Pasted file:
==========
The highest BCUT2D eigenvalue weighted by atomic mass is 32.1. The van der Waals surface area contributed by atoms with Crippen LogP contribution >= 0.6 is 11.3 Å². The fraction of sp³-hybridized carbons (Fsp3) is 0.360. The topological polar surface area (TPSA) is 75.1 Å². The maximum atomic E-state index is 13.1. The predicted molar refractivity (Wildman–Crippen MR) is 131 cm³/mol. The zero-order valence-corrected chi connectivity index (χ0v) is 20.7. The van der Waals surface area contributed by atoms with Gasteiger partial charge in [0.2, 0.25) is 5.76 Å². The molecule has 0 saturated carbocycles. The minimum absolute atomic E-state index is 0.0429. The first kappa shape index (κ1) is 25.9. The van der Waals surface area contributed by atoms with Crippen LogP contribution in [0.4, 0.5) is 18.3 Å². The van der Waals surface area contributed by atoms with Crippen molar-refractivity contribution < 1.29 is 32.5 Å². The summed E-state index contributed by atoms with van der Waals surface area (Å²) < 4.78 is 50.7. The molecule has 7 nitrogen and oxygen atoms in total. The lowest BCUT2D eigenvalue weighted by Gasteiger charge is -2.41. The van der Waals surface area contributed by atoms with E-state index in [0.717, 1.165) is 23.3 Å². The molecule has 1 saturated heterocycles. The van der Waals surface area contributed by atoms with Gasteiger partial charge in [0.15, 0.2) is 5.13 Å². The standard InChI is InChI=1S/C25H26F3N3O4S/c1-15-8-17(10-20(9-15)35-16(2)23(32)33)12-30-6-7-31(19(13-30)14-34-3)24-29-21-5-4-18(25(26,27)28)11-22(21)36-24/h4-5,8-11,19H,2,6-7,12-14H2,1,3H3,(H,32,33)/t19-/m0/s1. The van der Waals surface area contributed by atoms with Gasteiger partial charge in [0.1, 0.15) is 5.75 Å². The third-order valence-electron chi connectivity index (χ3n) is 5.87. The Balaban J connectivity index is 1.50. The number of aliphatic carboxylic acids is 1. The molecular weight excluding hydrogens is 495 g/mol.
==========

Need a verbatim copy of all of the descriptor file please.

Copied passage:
The highest BCUT2D eigenvalue weighted by atomic mass is 32.1. The van der Waals surface area contributed by atoms with Crippen LogP contribution >= 0.6 is 11.3 Å². The fraction of sp³-hybridized carbons (Fsp3) is 0.360. The topological polar surface area (TPSA) is 75.1 Å². The maximum atomic E-state index is 13.1. The predicted molar refractivity (Wildman–Crippen MR) is 131 cm³/mol. The zero-order valence-corrected chi connectivity index (χ0v) is 20.7. The van der Waals surface area contributed by atoms with Gasteiger partial charge in [0.2, 0.25) is 5.76 Å². The molecule has 0 saturated carbocycles. The minimum absolute atomic E-state index is 0.0429. The first kappa shape index (κ1) is 25.9. The van der Waals surface area contributed by atoms with Crippen LogP contribution in [0.4, 0.5) is 18.3 Å². The van der Waals surface area contributed by atoms with Crippen molar-refractivity contribution < 1.29 is 32.5 Å². The summed E-state index contributed by atoms with van der Waals surface area (Å²) < 4.78 is 50.7. The molecule has 7 nitrogen and oxygen atoms in total. The lowest BCUT2D eigenvalue weighted by Gasteiger charge is -2.41. The van der Waals surface area contributed by atoms with E-state index in [0.717, 1.165) is 23.3 Å². The molecule has 1 saturated heterocycles. The van der Waals surface area contributed by atoms with Gasteiger partial charge in [0.15, 0.2) is 5.13 Å². The standard InChI is InChI=1S/C25H26F3N3O4S/c1-15-8-17(10-20(9-15)35-16(2)23(32)33)12-30-6-7-31(19(13-30)14-34-3)24-29-21-5-4-18(25(26,27)28)11-22(21)36-24/h4-5,8-11,19H,2,6-7,12-14H2,1,3H3,(H,32,33)/t19-/m0/s1. The van der Waals surface area contributed by atoms with Gasteiger partial charge in [0.1, 0.15) is 5.75 Å². The third-order valence-electron chi connectivity index (χ3n) is 5.87. The Balaban J connectivity index is 1.50. The number of aliphatic carboxylic acids is 1. The molecular weight excluding hydrogens is 495 g/mol.